FROM THE PRETERNATURAL CALM of U. S. campuses, a scream has been heard. Two Brown University students are shrieking out what has become the central question of this campaign: "Is anybody listening?"

Chris Ferguson, a sophomore from Colorado, and Jason Saltzman, a junior from New York, have collected 700 signatures on a petition to put to the Brown student body of 5,000 the harrowing proposition that the university should stockpile cyanide pills for distribution in the event of nuclear war.

Brown would not be bound by the results of the vote, which will take place next week. And the two young sponsors don't ever expect to see the means of mass suicide locked up in the university's medicine chest against the day when students might wish to choose between a long, agonizing death from fallout and quicker self-dispatch.

"All we wnt to do," says Ferguson, "is to get people to equate suicide with nuclear holocaust."

As a matter of fact, they already do. According to a Yankelovich survey, 89 percent of young Americans believe that nuclear war would be suicidal for both sides.

Saltzman, a frustrated nuclear freeze activist, is hearing that the bizarre approach will turn people off. Some students at Brown -- which has a reputation for tolerance and civility going back to the turbulent Vietnam era when it was the only Ivy League college that didn't have to call the cops to quell demonstrators -- were "disgusted" with the petition.

"They were people who had had relatives or friends their own age who committed suicide and just felt revulsion to the whole idea."

Suicide has become the second leading cause of death among American adolescents. The rate has increased by 110 per cent in the past 10 years. A factor that has been cited, but not measured, is the nighmare fears of nuclear bombs. One study sponsored by Harvard shows that 70 per cent of teen-agers fear that there will be a war in the next 10 years and that they will not survive either nuclear or biological annihilation.

Saltzman says that if he thought his move would in any way suggest to morbid or impressionable teen- agers that suicide is a solution to despair in today's world, "I wouldn't be doing it."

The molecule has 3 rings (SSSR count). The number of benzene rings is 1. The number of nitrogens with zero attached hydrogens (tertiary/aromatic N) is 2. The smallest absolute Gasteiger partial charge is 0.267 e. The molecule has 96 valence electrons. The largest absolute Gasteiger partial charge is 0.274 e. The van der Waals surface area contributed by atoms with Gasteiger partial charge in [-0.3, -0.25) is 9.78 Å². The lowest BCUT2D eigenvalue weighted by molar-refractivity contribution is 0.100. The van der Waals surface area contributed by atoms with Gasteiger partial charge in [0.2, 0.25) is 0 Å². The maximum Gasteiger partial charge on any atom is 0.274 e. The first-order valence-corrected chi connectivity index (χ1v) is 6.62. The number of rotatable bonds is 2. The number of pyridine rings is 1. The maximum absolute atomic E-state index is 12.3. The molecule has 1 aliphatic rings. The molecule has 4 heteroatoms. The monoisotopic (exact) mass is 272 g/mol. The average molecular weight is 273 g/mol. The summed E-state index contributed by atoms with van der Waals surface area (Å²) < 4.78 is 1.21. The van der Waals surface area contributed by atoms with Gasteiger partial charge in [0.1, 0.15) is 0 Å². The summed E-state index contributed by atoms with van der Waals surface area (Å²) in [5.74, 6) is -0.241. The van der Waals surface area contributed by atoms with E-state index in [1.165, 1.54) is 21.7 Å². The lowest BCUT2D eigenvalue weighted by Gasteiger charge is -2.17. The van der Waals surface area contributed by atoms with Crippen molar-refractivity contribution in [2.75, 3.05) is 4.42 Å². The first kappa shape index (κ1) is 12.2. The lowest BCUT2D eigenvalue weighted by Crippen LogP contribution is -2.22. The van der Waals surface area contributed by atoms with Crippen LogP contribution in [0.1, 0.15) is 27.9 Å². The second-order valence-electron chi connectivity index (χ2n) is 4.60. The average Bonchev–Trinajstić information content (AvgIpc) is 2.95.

He and Ferguson have accomplished something that no other nuclear consciousness-raisers have been unable to do lately: they have attraced world-wide press attention. Saltzman is bemused by the fact that protesters at Quonset, R.I. poured their own blood at the Electric Boat installation last Monday and were ignored, while he and Ferguson, since Wednesday, have appeared on all three U.S. networks and have been interviewed by the BBC.

The difference is, perhaps, that any sign of life on dormant U.S. campuses is big news this election year. The word from academe is that today's youth is overwhelmingly in favor of Ronald Reagan, who, 20 years ago, could not venture onto a university quadrangle except in fear of his life.

The generation gap of the Vietnam era has closed. Like their parents, college students hail "America standing tall" and liberating students on Grenada. Reagan's hawkishness does not alarm them. Even the threat of war in Central America leaves them unmoved, possibly because they would not have to fight it.

They are bearing out Richard Nixon's cynical calculation that students of the '60s were motivated not by idealism, but self-preservation -- and that once their own hides were safe, they would stop trying to shake the world.

"Brown is politically apathetic, I would say," Ferguson says.

Today's incipient Yuppies, on the pre-professional fast track, are, like their elders, drawn to the Reagan vision of tax-free blue skies. The economy is the issue on which they will vote.

They don't like the armsbuildup, but it doesn't effect their attitude towards a president who is presiding over history's biggest. Paradoxically, they favor a nuclear freeze, although again, they bear no ill will towards its enemy in the Oval Office. Walter Mondale, who is for halting the arms race, has failed to get their attention.

Randy Kehler, leader of the freeze movement, which two years ago was the the phenomenal comer in American politics, concedes that intensity on the issue has diminished.

He was initially "taken aback" by the guerilla theater of the Brown referendum, but he now says, "Short of injuring people, no tactic is too outrageous to awaken people to this outrageous threat."

In acquiring the 700 signers, Ferguson and Saltzman encountered some who had religious scruples against suicide, some who thought it futile to expect anyone to be on hand to give out the pills, and others who smelled an anti-Reagan move.

"The worst though," says Ferguson, a registered Republican who intends to vote for Mondale, "were those who wouldn't even listen."

Walter Mondale hardly ever meets any other kind.